Oxycodone (OxyContin) Addiction, Side Effects, & Treatment

Oxycodone can be an effective short-term pain management tool when used properly. However, it also carries significant health risks and potential for misuse and addiction.1 According to the 2022 National Survey on Drug Use and Health (NSDUH), in the past year, 8.5 million people misused prescription pain medications, including oxycodone, and 5.6 million people struggled with addiction to prescription pain relievers.2

This page will explain what oxycodone is, the risks of oxycodone addiction, and how to get help for yourself or a loved one living with addiction to prescription pain medications.

What Is Oxycodone (Oxycontin)?

Oxycodone is a prescription opioid pain medication used to treat severe pain and for the management of pain for which alternative treatments are insufficient.1  In its extended release form, oxycodone is prescribed under the brand name OxyContin.3

Oxycodone is a Schedule II controlled substance,1 meaning that is has some medical value but carries a high risk for dependence and addiction.4

Side Effects of Oxycodone

The most common side effect of oxycodone include:

  • Nausea.
  • Constipation.
  • Vomiting.
  • Headache.
  • Insomnia.
  • Dizziness.
  • Itchy skin (pruritus).
  • Weakness.
  • Drowsiness.

Is Oxycodone Addictive?

Oxycodone and products containing oxycodone have a known risk for misuse and addiction.

Misusing prescription opioids like oxycodone involves taking them in amounts or ways not prescribed by a doctor, such as using someone else’s medication or using oxycodone for its euphoric effects.1

Oxycodone misuse increases the risk of becoming addicted to it.1 Addiction is the continued compulsive use of a substance despite negative consequences to a person’s health, life, and relationships.1

Dangers of Oxycodone Addiction

Oxycodone addiction carries several risks that can have serious consequences. Most critically, oxycodone addiction exposes individuals to an increased risk of overdose and death.1 Other risks include:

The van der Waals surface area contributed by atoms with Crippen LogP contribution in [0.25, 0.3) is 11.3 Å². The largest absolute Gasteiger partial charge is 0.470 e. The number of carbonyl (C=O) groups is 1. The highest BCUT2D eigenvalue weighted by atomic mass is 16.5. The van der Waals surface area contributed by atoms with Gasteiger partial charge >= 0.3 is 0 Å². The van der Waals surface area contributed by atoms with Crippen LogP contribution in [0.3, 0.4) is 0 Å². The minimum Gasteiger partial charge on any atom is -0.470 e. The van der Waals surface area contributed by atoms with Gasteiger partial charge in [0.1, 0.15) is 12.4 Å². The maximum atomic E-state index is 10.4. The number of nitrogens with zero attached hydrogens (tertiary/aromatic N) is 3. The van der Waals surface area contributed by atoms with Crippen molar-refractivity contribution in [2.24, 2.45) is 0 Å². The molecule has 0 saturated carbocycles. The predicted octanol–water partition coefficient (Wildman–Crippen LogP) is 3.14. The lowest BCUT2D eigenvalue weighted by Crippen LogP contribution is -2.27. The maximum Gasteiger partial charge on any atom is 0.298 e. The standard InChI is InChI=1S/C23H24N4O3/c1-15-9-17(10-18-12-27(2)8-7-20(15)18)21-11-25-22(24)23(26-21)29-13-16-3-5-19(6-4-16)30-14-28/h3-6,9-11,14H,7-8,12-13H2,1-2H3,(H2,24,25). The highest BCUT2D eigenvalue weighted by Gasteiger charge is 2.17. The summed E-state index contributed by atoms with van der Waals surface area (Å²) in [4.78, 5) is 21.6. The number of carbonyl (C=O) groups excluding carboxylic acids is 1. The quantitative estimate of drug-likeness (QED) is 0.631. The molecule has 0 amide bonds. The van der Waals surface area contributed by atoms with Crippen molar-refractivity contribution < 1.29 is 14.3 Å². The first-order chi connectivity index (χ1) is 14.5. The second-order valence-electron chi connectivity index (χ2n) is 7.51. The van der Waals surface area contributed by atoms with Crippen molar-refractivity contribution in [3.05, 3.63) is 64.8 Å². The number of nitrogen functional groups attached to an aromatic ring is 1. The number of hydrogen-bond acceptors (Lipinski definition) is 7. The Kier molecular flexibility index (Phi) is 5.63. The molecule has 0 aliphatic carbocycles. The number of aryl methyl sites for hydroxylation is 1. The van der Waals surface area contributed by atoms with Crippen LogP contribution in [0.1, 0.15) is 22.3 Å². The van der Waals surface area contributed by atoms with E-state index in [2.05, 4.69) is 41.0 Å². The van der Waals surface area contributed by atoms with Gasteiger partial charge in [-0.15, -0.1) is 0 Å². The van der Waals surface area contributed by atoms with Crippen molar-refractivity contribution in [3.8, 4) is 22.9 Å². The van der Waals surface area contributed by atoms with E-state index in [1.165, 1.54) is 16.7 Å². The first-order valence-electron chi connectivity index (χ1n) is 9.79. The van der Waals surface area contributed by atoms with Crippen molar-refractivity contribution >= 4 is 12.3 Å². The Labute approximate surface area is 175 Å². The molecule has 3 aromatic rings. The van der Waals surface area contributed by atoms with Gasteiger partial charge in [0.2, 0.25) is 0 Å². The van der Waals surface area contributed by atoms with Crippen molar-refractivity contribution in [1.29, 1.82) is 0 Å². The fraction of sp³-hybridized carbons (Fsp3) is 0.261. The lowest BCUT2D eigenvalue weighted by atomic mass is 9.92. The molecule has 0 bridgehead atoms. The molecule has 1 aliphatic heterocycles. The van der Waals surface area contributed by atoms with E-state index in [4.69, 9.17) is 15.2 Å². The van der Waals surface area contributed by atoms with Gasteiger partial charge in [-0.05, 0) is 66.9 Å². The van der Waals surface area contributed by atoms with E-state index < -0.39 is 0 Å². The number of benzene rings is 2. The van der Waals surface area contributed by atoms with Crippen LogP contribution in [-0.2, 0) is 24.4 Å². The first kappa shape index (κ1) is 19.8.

• Neonatal abstinence syndrome caused by prolonged use of oxycodone while pregnant.1
  • Concomitant use of CNS depressants, including alcohol or benzodiazepines, with oxycodone can result in profound respiratory depression, coma, and death.1
  • Increased likelihood of becoming dependent on or addicted to heroin.5

Oxycodone Overdose Symptoms

There is a serious risk of overdose resulting from oxycodone misuse. Symptoms of an oxycodone overdose include:1,6

  • Constricted “pinpoint” pupils.
  • Loss of consciousness.
  • Slowed or no breathing.
  • Choking or gurgling sounds.
  • Limp body.
  • Cold or clammy skin.
  • Discoloration of skin, especially in the lip or fingers.

Oxycodone Withdrawal Symptoms & Detox

When someone has become physically dependent on oxycodone, they may experience withdrawal symptoms when use is abruptly slowed or stopped.

Common withdrawal symptoms include:

  • Restlessness.
  • Watering eyes.
  • Muscle and joint pain.
  • Excessive yawning.
  • Dilated pupils.
  • Runny nose.
  • Irritability.
  • Gastrointestinal upset (nausea, cramping, vomiting, diarrhea).

While opioid withdrawal is very rarely fatal, it can be intensely uncomfortable and difficult to get through on your own.However, a medically supervised detox can help make the process easier. In a detox setting, addiction treatment specialists, including nurses and doctors, are on hand to respond to your needs, manage withdrawal symptoms, and make you as safe and comfortable as possible.

Treatment for Oxycodone Addiction in Florida

If you or someone you love is struggling with addiction to oxycodone or other prescription medications, there is help. At our inpatient rehab near Tampa, FL we get people on the road to recovery using evidence-based addiction-focused healthcare so they can get back to living the life they deserve.

Contact our compassionate and knowledgeable admissions navigators at to learn more about our different levels of care and how to start admissions. Our navigators can also answer your questions about what to expect in rehab, ways to pay for rehab, or how to use your insurance for addiction treatment. Recovery is possible. Call us today.


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